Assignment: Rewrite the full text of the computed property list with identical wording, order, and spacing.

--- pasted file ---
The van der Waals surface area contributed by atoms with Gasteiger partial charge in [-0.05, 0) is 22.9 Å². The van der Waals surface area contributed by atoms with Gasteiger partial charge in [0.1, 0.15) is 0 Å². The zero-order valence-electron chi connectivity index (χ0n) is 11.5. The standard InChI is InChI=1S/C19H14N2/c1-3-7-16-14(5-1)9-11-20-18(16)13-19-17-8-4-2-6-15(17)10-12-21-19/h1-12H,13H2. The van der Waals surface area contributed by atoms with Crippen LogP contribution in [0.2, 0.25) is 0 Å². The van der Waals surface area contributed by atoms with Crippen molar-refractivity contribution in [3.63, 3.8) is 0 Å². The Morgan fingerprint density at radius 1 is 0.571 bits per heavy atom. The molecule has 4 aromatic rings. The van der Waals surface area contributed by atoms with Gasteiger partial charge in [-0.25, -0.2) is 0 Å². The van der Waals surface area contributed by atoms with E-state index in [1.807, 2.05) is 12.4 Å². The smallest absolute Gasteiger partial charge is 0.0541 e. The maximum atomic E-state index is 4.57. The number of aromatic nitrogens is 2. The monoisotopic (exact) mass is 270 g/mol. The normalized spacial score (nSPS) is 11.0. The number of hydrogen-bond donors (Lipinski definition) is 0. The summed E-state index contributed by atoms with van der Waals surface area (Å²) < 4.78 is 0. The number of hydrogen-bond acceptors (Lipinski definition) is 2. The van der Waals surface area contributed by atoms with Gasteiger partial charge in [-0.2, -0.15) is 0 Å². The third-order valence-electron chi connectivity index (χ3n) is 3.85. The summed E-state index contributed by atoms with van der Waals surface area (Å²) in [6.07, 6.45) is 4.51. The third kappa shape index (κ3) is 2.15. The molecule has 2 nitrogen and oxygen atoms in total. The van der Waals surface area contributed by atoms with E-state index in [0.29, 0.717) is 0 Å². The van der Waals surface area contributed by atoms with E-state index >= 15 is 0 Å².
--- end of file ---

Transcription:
The van der Waals surface area contributed by atoms with Gasteiger partial charge in [-0.05, 0) is 22.9 Å². The van der Waals surface area contributed by atoms with Gasteiger partial charge in [0.1, 0.15) is 0 Å². The zero-order valence-electron chi connectivity index (χ0n) is 11.5. The standard InChI is InChI=1S/C19H14N2/c1-3-7-16-14(5-1)9-11-20-18(16)13-19-17-8-4-2-6-15(17)10-12-21-19/h1-12H,13H2. The van der Waals surface area contributed by atoms with Crippen LogP contribution in [0.2, 0.25) is 0 Å². The van der Waals surface area contributed by atoms with Crippen molar-refractivity contribution in [3.63, 3.8) is 0 Å². The Morgan fingerprint density at radius 1 is 0.571 bits per heavy atom. The molecule has 4 aromatic rings. The van der Waals surface area contributed by atoms with Gasteiger partial charge in [-0.25, -0.2) is 0 Å². The van der Waals surface area contributed by atoms with E-state index in [1.807, 2.05) is 12.4 Å². The smallest absolute Gasteiger partial charge is 0.0541 e. The maximum atomic E-state index is 4.57. The number of aromatic nitrogens is 2. The monoisotopic (exact) mass is 270 g/mol. The normalized spacial score (nSPS) is 11.0. The number of hydrogen-bond donors (Lipinski definition) is 0. The summed E-state index contributed by atoms with van der Waals surface area (Å²) < 4.78 is 0. The number of hydrogen-bond acceptors (Lipinski definition) is 2. The van der Waals surface area contributed by atoms with Gasteiger partial charge in [-0.2, -0.15) is 0 Å². The third-order valence-electron chi connectivity index (χ3n) is 3.85. The summed E-state index contributed by atoms with van der Waals surface area (Å²) in [6.07, 6.45) is 4.51. The third kappa shape index (κ3) is 2.15. The molecule has 2 nitrogen and oxygen atoms in total. The van der Waals surface area contributed by atoms with E-state index in [0.29, 0.717) is 0 Å². The van der Waals surface area contributed by atoms with E-state index >= 15 is 0 Å².